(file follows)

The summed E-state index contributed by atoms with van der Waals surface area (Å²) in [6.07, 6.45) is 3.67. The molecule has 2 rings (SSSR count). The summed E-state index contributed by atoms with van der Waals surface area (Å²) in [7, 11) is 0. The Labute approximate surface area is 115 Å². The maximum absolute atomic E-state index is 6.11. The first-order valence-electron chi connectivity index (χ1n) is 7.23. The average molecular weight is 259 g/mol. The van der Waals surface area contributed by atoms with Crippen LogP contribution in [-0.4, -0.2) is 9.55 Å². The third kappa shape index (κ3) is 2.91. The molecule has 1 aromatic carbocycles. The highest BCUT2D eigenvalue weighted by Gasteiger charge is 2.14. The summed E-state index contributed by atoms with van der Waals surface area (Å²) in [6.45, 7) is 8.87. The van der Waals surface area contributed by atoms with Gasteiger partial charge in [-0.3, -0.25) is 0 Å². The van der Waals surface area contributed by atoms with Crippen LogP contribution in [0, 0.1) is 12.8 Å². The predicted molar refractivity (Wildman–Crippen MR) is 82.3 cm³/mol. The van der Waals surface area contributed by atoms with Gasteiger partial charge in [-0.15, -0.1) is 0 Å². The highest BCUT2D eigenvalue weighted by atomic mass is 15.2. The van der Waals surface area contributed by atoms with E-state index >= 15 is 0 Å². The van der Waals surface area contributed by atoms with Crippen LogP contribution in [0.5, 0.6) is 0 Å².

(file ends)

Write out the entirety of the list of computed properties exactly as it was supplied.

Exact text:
The summed E-state index contributed by atoms with van der Waals surface area (Å²) in [6.07, 6.45) is 3.67. The molecule has 2 rings (SSSR count). The summed E-state index contributed by atoms with van der Waals surface area (Å²) in [7, 11) is 0. The Labute approximate surface area is 115 Å². The maximum absolute atomic E-state index is 6.11. The first-order valence-electron chi connectivity index (χ1n) is 7.23. The average molecular weight is 259 g/mol. The van der Waals surface area contributed by atoms with Crippen LogP contribution in [-0.4, -0.2) is 9.55 Å². The third kappa shape index (κ3) is 2.91. The molecule has 1 aromatic carbocycles. The highest BCUT2D eigenvalue weighted by Gasteiger charge is 2.14. The summed E-state index contributed by atoms with van der Waals surface area (Å²) in [6.45, 7) is 8.87. The van der Waals surface area contributed by atoms with Gasteiger partial charge in [-0.3, -0.25) is 0 Å². The van der Waals surface area contributed by atoms with Crippen LogP contribution in [0, 0.1) is 12.8 Å². The predicted molar refractivity (Wildman–Crippen MR) is 82.3 cm³/mol. The van der Waals surface area contributed by atoms with Gasteiger partial charge in [-0.15, -0.1) is 0 Å². The highest BCUT2D eigenvalue weighted by atomic mass is 15.2. The van der Waals surface area contributed by atoms with E-state index >= 15 is 0 Å². The van der Waals surface area contributed by atoms with Crippen LogP contribution in [0.5, 0.6) is 0 Å².